Dzirkaln said Russia was now thinking up ways of delivering the three helicopters “without any losses to us and without any provocations by the interested parties.”

Officials had earlier suggested that an option to send the parts by air had been dropped in favor of a new seafaring mission.

Discord at opposition talks

Meanwhile Syrian opposition talks with Russia on a political transition in Damascus ended in discord on Wednesday evening as an opposition leader said Moscow’s policies were helping to prolong the bloodshed in the pivotal Arab country.

“The Syrian people don’t understand Russia’s position. How can Russia keep supplying arms? How can they keep vetoing resolutions? There needs to be an end to mass killings,” said Burhan Ghalioun, former leader of the Syrian National Council.

Syria’s opposition has conditioned starting talks with the Damascus government on Assad relinquishing power. But Russia has said this is unacceptable and not part of an international peace plan laid out by U.N.-Arab League envoy Kofi Annan.

“We have made it very clear that any transition period must start with Assad’s departure as otherwise we are really not dealing with the problem,” Abdelbasset Sida, leader of the opposition Syrian National Council, told reporters in Moscow.

A member of the SNC delegation said that Moscow had not fundamentally changed its position but that while Russian diplomats were “contradicting themselves”, he said they were “looking for a genuine solution”.

The talks followed separate meetings with other opposition leaders in Moscow on Monday as Russia strives to boost its diplomatic clout in international negotiations over how to end Syria’s bloodshed.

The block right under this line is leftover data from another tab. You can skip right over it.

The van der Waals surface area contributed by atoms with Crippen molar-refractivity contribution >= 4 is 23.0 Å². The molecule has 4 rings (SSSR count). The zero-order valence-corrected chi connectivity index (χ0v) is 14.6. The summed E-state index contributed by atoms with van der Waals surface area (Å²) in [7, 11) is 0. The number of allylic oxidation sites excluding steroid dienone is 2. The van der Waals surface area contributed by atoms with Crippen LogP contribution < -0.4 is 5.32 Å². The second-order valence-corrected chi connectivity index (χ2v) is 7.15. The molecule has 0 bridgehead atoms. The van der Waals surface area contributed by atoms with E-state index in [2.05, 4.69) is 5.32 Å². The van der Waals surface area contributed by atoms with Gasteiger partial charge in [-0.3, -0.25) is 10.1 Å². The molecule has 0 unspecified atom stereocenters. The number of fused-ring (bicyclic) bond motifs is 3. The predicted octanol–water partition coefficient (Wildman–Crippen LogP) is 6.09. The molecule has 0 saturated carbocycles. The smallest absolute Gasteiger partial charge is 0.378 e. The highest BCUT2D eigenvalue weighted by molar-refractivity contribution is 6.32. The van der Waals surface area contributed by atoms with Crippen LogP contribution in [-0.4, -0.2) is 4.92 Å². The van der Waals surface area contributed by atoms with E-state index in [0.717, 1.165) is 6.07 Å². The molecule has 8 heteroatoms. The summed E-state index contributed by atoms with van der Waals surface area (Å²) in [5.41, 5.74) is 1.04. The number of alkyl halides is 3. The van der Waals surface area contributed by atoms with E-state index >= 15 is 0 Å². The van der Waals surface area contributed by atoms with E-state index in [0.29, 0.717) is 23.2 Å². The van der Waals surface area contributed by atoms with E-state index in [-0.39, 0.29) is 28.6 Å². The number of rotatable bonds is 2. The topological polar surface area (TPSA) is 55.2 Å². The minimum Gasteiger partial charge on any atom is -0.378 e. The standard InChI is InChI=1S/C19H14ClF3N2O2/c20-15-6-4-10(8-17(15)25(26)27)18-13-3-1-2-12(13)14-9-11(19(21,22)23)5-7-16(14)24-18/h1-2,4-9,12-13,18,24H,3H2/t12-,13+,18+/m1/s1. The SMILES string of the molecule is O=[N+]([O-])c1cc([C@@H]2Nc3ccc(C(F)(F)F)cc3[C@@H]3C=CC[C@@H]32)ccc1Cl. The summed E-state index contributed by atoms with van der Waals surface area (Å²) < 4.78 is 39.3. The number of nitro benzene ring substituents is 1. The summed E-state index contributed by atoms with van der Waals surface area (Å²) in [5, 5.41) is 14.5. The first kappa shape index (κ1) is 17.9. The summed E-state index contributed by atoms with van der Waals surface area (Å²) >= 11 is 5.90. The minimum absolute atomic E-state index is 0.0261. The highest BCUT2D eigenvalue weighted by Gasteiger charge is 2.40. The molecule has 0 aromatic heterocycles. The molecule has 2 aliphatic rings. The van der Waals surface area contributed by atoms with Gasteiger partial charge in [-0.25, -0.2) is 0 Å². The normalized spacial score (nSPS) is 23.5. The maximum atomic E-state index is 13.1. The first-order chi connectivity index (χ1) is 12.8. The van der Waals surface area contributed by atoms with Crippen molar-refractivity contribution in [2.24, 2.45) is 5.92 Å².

International impasse

The United States and its European and Gulf Arab allies have said Assad, whose family has dominated Syria for 42 years, must go to enable a peaceful transition. Russia, China and Iran have disagreed, helping Assad withstand pressure to step down.

Foreign Minister Sergei Lavrov pressed the Syrian National Council on the Annan plan and points agreed during the meeting of an “Action Group” in Geneva on June 30, which envisages a political transition but leave Assad’s fate open.

“Lavrov decisively called on counterparts to take a clear and unequivocal position confirming the readiness of the SNC to carry out its obligations,” a Foreign Ministry statement said.

Russian officials said Moscow was committed to a political transition in Syria but that a dialogue between government and opposition should not require Assad’s departure.

Russia circulated a draft resolution at the United Nations on Tuesday to extend a U.N. monitoring mission in Syria now bottled up in hotels by the violence.

Moscow has acted as one of Assad’s few supporters, sending him arms and blocking Western-led attempts to isolate him with U.N. sanctions while violence in Syria has raged on, raising the death toll over 17,000, by a count of opposition activists.
Agencies